OHA reports 294 new cases, including 18 in Central Oregon
PORTLAND, Ore. (KTVZ) – COVID-19 has taken eight more lives in Oregon, raising the state death toll to 383, including the 11th death in Deschutes County – the eighth among Mt. Bend Memory Care at Bend, the Oregon Health Authority announced Thursday.
The OHA also reported 294 new confirmed and presumed COVID-19 cases as of 12:01 p.m. Thursday, bringing the state to 22,300 cases and 444,963 negative test results.
The new cases are in the following counties: Baker (3), Benton (5), Clackamas (14), Columbia (1), Crook (1), Deschutes (4), Hood River (2), Jackson (16), Jefferson (13), Josephine (2), Klamath (2), Lane (7), Lincoln (7), Linn (4), Malheur (12), Marion (35), Morrow (6), Multnomah (84), Polk (6), Tillamook (1), Umatilla (20), Union (2), Wasco (2), Washington (36), and Yamhill (9).
Deschutes County has now had 11 COVID-19 deaths, 621 cases and 19,876 negative test results. Crook County has had one death, 51 cases and 1,857 negative test results. Jefferson County has had four deaths, 392 cases and 3,671 negative test results.
OHA reported that an 85-year-old Deschutes County resident tested positive on July 12 and died last Sunday at his residence. He had basic conditions, the agency said.
He was the eighth resident to die in the care of the guesthouse on Mt. Bachelor Memory Care at Bend, where an explosion in recent weeks has led to 66 confirmed cases of COVID-19.
As of Thursday, 43 residents and 23 staff have tested positive for the virus, said Deschutes County Health Services spokesman Morgan Emerson.
Emerson noted that most of the staff who tested positive became symptomatic. She said two weeks without new positive cases would be needed to announce the blast.
Mallory DaCosta, regional vice president of Frontier Management, who manages the facility, gave a statement Thursday to NewsChannel 21:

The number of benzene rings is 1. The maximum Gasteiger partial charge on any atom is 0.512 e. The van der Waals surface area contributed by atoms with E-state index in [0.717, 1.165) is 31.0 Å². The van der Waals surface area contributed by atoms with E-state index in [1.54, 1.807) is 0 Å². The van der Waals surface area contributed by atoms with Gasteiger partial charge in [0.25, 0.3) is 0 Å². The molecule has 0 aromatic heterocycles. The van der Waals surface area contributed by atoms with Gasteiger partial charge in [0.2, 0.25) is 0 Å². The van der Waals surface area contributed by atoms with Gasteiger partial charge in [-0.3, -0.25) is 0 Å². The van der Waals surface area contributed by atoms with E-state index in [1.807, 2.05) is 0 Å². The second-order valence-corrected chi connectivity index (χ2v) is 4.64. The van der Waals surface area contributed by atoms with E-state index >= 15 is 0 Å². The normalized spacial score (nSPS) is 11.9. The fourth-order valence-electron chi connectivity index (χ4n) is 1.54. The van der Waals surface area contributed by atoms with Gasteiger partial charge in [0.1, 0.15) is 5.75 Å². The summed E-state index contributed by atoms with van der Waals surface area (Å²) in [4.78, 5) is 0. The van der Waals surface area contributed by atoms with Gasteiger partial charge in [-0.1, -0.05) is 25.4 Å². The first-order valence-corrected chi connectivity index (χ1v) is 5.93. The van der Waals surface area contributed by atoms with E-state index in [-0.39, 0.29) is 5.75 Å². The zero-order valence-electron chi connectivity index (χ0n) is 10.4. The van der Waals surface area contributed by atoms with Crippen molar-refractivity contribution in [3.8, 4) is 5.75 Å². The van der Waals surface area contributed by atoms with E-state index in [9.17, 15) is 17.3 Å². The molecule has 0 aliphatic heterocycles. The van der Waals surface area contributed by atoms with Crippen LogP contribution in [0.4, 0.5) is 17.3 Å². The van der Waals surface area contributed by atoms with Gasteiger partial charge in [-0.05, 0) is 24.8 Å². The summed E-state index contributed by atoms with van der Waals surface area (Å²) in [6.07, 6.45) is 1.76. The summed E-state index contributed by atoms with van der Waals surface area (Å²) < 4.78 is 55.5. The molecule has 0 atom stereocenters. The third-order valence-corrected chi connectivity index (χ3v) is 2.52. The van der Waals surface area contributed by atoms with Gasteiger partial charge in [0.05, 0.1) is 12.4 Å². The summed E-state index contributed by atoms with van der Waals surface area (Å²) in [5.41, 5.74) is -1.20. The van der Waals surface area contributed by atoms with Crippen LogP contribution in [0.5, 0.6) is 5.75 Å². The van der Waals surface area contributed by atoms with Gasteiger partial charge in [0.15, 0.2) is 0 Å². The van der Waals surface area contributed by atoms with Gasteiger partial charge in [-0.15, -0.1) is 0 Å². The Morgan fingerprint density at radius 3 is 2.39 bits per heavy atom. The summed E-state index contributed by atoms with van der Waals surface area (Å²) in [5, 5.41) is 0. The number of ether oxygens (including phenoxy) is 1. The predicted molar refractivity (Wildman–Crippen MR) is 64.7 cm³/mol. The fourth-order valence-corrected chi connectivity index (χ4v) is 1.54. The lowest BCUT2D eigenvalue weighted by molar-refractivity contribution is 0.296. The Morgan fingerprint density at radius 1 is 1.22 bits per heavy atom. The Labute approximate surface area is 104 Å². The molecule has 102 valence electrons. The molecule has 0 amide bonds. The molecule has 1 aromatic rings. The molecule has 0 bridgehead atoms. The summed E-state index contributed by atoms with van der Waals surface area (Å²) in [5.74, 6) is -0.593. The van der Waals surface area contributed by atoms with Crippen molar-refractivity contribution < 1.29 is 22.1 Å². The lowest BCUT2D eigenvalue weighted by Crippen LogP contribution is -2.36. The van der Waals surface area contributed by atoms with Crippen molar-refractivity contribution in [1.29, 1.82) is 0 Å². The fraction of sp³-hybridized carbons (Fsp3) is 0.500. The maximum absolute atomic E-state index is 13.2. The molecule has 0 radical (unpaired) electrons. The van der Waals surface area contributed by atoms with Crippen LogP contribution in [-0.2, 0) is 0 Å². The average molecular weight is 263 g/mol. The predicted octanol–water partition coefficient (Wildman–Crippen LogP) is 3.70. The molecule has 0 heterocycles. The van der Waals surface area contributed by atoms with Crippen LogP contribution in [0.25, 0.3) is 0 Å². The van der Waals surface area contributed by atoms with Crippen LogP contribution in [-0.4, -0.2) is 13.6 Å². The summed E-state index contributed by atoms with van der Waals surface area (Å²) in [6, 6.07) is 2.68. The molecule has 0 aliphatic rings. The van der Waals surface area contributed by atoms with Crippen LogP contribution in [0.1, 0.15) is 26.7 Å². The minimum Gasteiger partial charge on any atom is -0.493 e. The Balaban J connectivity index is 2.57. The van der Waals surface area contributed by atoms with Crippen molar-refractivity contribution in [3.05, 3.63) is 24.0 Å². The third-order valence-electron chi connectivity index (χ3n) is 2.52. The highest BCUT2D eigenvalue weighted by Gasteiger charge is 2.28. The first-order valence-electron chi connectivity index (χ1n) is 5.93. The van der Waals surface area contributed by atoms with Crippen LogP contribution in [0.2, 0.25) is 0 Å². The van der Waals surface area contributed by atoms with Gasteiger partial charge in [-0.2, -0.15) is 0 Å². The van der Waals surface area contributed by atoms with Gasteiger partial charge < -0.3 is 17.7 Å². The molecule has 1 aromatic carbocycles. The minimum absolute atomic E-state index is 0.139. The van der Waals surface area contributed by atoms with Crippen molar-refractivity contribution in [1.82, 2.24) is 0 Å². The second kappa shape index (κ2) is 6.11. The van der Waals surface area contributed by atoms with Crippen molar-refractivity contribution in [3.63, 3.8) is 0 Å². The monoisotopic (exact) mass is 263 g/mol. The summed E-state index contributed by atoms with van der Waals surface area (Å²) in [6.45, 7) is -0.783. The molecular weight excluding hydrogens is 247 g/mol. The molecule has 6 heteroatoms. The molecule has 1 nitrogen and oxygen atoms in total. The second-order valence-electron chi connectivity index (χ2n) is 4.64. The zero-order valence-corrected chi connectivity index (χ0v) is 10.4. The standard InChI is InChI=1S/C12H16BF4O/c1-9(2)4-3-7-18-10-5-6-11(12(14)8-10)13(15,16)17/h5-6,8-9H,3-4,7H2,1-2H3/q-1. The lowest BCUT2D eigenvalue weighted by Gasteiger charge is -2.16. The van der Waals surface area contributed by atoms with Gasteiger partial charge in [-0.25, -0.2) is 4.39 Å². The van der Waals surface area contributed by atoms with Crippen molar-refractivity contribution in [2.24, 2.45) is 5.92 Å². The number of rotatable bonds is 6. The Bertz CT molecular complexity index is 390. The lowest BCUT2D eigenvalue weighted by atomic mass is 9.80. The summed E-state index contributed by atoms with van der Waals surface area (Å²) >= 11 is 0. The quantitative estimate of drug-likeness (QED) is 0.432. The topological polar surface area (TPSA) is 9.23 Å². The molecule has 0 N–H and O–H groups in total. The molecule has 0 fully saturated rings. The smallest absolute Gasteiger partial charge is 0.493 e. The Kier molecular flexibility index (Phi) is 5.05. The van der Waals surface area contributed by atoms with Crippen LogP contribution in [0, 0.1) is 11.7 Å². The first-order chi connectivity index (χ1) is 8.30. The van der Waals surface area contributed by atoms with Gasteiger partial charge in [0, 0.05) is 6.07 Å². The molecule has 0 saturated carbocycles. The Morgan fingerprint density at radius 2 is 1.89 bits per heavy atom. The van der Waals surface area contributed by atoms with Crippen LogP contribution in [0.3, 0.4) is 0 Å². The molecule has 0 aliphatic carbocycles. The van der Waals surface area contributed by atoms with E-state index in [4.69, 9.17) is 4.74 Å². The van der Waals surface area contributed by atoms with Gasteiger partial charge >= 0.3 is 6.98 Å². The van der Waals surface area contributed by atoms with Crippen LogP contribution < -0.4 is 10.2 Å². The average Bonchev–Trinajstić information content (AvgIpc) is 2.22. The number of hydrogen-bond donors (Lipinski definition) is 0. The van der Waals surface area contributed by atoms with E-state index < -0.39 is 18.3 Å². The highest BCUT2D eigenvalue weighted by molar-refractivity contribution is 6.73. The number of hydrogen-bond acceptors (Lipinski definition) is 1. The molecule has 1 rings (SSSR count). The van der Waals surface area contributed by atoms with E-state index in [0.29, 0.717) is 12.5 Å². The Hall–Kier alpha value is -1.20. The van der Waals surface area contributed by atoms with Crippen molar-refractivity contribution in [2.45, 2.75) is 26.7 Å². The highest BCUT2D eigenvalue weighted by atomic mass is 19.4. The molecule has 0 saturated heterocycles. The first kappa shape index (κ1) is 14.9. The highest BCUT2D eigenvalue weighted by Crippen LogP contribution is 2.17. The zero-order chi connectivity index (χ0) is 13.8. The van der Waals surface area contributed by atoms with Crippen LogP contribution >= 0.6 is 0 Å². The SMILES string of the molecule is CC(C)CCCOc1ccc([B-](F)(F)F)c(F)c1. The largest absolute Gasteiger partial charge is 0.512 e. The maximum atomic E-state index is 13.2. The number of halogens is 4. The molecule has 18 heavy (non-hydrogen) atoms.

“We are saddened to confirm the passing of one of our residents over the weekend,” the facility said. “This resident was at the hostel before the pandemic and tested positive for COVID-19.
“We continue to follow the practices set by the CDC, as we have since the beginning of this unprecedented global event. We are comforted to report that the vast majority of cases remain asymptomatic, or have passed the crucial 20- and 30-day mark.”
Health system St. Charles reported 10 COVID-19 patients as of 7:30 a.m. Thursday, two of whom were in the ICU on ventilators.
Oregon’s 376th death COVID-19 is an 83-year-old woman in Malheur County who tested positive on Aug. 5 and died Aug. 10 at her residence. It had basic conditions.
Oregon 377th death COVID-19 is a 75-year-old man in Multnomah County who tested positive on July 16 and died Aug. 8, at Kaiser Westside Medical Center. He had basic conditions.
Oregon’s 378th death COVID-19 is an 80-year-old woman in Clackamas County who tested positive on Aug. 2 and died Aug. 9. More information on the presence of underlying conditions and the location of death is being confirmed.
Oregon 379th death COVID-19 is an 81-year-old man in Clackamas County who tested positive on Aug. 5 and died Aug. 11 at Providence St. Louis Medical Center. Vincent. He had basic conditions.
Oregon COVID-19 Death 380 is an 85-year-old man in Deschutes County who tested positive on July 12 and died Aug. 9 at his residence. He had basic conditions.
Oregon COVID-19 death 381 is a 55-year-old man in Columbia County who tested positive on Aug. 7 and died Aug. 9 at Kaiser Sunnyside Medical Center. The presence of basic conditions is being confirmed.
Oregon COVID-19 death 382 is a 78-year-old woman in Multnomah County who tested positive on August 6 and died Aug. 7 at Providence Portland Center Center. It had basic conditions.
Oregon COVID-19 death 383 is an 84-year-old man in Multnomah County who tested positive on July 30 and died Aug. 9 at Providence Portland Center Center. He had basic conditions.
Stay informed about COVID-19:
Oregon Response: The Oregon Health Authority and the Oregon Office of Emergency Management lead the state response running the state.
United States Response: The Centers for Disease Control and Prevention leads the U.S. response.
Global Response: The World Health Organization guides the global response.